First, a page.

My concern as a theologian is with the built-in limitation of any scientific study, namely, that it must methodologically bracket God and deal only with those human factors, including religion as a human system of beliefs and practices, that are open to scientific scrutiny. The attention must fasten on the human words of Scripture, words that have a grammar, that are spoken by particular people, and that are inseparable from the social matrix in which they have meaning. And yet, in the church, we affirm that the Bible, in all its humanness, is the medium through which God speaks-the God who is beyond all human words, beyond all the phenomena of the human world. It is the Word of God for which me listen, although to be sure, the God whose word is mediated through human language and human agents that belong to, and are shaped by, the social forces and factors of society. The problem, in short, is how to cope with the transcendence of God who chooses to be present, speaking not with the tongues of angels but in human language. In our generation, we have already been troubled by the inalienably human character of Scripture in various ways. There was a time, not too long ago, when people were disturbed by the fact that the language of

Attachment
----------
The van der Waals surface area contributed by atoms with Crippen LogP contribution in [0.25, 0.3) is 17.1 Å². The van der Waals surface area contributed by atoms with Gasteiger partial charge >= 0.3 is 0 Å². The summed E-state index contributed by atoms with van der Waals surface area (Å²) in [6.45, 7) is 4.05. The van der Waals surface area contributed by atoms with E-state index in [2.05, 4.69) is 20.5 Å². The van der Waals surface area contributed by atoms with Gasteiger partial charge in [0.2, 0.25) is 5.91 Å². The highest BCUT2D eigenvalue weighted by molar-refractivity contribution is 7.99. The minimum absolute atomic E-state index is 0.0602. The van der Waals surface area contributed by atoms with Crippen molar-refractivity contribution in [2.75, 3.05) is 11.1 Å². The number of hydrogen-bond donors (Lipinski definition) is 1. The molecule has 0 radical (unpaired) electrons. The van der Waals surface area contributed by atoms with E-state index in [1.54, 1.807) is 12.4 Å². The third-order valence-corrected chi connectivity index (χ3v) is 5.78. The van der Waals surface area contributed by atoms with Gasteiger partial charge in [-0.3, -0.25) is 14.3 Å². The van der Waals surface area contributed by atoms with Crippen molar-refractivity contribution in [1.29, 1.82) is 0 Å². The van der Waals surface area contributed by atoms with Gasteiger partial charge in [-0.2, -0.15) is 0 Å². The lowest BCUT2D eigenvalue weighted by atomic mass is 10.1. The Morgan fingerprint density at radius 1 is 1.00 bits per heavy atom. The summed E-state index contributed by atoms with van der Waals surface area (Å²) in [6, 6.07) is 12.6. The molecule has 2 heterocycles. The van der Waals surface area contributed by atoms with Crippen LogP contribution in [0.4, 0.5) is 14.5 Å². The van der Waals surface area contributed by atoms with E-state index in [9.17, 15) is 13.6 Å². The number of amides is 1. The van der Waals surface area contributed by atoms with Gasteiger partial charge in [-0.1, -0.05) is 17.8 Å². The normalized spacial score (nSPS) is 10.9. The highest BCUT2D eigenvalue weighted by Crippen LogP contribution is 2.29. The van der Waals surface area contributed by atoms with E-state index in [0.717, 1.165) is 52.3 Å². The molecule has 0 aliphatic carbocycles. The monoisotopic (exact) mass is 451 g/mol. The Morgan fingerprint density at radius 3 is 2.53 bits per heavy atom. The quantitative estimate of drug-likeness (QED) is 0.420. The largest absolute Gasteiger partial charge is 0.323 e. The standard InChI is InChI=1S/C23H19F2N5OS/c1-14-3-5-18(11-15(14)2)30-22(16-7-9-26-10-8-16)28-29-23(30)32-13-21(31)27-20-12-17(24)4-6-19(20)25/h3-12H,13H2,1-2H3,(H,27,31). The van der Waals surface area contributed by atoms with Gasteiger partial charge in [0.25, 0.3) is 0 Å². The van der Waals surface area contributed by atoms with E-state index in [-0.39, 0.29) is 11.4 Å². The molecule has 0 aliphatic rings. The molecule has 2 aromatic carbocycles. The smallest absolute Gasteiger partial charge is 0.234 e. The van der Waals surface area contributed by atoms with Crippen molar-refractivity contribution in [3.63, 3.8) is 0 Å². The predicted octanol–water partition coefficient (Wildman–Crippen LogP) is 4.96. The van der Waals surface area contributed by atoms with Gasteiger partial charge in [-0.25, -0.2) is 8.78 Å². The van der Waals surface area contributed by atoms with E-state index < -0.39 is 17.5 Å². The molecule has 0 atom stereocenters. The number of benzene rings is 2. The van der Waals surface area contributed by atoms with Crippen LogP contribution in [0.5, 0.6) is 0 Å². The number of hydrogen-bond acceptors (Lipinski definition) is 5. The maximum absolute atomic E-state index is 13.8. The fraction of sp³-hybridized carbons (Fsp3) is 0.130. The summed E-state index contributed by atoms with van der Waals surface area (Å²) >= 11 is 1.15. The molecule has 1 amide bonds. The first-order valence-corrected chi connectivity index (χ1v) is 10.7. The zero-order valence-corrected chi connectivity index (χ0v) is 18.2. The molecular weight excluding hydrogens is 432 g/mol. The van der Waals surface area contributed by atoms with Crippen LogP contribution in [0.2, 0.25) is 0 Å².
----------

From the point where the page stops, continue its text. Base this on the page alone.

Wilson. Sociological Approaches to the Old Testament, p. 83.

Scripture belongs to a mythical world view, the pre-scientific "threestoried view of the universe."A whole school of interpretation arose seeking to demythologize Scripture and to translate it into existentialist categories that might appeal to modern human beings. But we learned. I believe, that myth is a form of poetry which proclaims and celebrates truth that has been lost by the modern, scientific world, and that the mythopoeic language of Scripture, which Israel received and reinterpreted, cannot be discarded. In recent years, we have become increasingly conscious of the fact that tile words of Scripture have been shaped by, and belong to, patriarchal society, and this has caused problems both for women and for men who come together to hear the reading and interpretation of Scripture in services of worship. Much more exegetical and theological work has to be done in this area, but a major gain is that we have become aware. thanks to the leadership of scholars such as Phyllis Trible, that the language of Scripture, although set within the framework of patriarchal society, often reverberates with feminine overtones for those who have ears to hear, and that the God whom we worship is beyond "the rhetoric of sexuality." 10 There are other linguistic problems. A fundamental metaphor of Scripture is that God is the Divine Warrior, and this is offensive to many people who, critical of the militarism that plagues the world, do not want to sing "Onward, Christian soldiers. marching as to war" (in the spirit of Cromwell and his forces), and who are offended by the poetic portrayal of Jesus as "the Son of God" who "goes forth to war a kingly crown to gain." III Beyond these issues, let me plunge into the linguistic problem more deeply by considering the question of the relation between religious faith and ideology-a term that